To me, a slave free world is one in which I see the other people around me as directly tied to what seem to be my own interests and values. It’s one in which I consciously know that the wellbeing of everyone sets the limit for my own and thus I would never let myself take an action that could harm someone or let myself not intervene between someone and harm. I truly believe that that is the way things are but there’s no regular concrete proof holding me to each action. Because it remains a belief, it’s not something I fundamentally know to be true so I still let myself off the hook and make short sighted decisions. We have to continue to fight to find and give ourselves that knowledge in order to make a slave free world.
We don’t have a choice over whether we will impact the world. The only true choice is what type of impact that will be.
What is one thing every reader can start doing right now to help end slavery?
Know who you’re voting for when it comes to state, judicial, and congressional elections; further, show up to meetings and hearings. These are the people that can stand in the way of holding businesses accountable for their actions, providing services to bring people out of vulnerability, and keeping innocent people out of jail. And if you’re an NGO or community leader, join the Freedom Collaborative.
Profiles In Abolition is an in-depth look at the influencers, innovators & thought leaders in the modern anti-slavery movement. An accompaniment to Millennial Magazine’s ongoing 10-part series exposing modern slavery – a project of the Nexus Global Youth Summit (catch up with Part One, Part Two, Part Three & & Part Four) – Profiles In Abolition will examine a diverse & inspiring array of advocates whose critical voice must be heard.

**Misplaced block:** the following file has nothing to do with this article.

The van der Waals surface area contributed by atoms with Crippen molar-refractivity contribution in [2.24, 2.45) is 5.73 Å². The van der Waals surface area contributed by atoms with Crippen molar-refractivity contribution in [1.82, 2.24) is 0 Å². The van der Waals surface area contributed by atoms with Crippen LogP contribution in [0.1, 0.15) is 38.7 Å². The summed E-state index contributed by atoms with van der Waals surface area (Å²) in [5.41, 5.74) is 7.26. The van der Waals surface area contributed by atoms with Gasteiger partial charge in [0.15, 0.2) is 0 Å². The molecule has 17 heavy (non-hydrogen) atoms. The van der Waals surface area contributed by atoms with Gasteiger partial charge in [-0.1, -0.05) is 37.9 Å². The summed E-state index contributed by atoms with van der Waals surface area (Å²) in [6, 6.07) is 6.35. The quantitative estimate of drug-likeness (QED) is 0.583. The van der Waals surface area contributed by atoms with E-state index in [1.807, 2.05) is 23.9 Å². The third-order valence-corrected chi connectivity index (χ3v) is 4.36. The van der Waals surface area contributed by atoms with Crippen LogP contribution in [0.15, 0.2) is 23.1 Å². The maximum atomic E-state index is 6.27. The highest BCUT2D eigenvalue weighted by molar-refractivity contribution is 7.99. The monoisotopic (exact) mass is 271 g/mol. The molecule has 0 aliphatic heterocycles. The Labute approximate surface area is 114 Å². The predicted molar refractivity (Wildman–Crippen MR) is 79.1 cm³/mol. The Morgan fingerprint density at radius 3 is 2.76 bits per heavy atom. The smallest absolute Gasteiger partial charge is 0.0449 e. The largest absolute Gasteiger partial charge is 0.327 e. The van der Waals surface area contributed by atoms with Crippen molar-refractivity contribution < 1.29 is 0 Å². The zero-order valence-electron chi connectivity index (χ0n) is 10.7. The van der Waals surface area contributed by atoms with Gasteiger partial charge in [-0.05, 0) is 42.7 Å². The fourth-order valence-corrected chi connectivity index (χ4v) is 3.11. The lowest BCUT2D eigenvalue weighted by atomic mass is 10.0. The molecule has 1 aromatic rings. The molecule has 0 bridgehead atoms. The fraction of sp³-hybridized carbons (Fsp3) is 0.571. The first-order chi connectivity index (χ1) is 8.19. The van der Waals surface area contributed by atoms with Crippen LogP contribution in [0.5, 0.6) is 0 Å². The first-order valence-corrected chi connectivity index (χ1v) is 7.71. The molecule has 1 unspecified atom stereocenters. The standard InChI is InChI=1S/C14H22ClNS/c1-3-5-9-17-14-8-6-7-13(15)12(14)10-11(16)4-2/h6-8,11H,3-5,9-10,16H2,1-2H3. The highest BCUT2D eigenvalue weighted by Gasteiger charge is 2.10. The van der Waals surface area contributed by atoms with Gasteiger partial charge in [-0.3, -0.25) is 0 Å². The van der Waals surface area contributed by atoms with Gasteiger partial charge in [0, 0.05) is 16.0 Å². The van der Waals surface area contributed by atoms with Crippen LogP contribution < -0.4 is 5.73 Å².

Want to learn more from the world’s leading luminaries in the fight to #EndSlaveryNow? Sign up for the Nexus Anti-Slavery Speaker Series, a weekly conference call with the men and women on the front lines of the modern abolition movement! This call is open to the public and everyone is welcome to listen in! Click here to register for free. Then learn more about modern slavery by following Nexus on Twitter, Instagram & Millennial Magazine!
Nexus is a global movement to bridge communities of wealth and social entrepreneurship. With thousands of members from 70 countries, we work to unite young investors, social entrepreneurs, philanthropists and allies to catalyze new leadership and accelerate global solutions.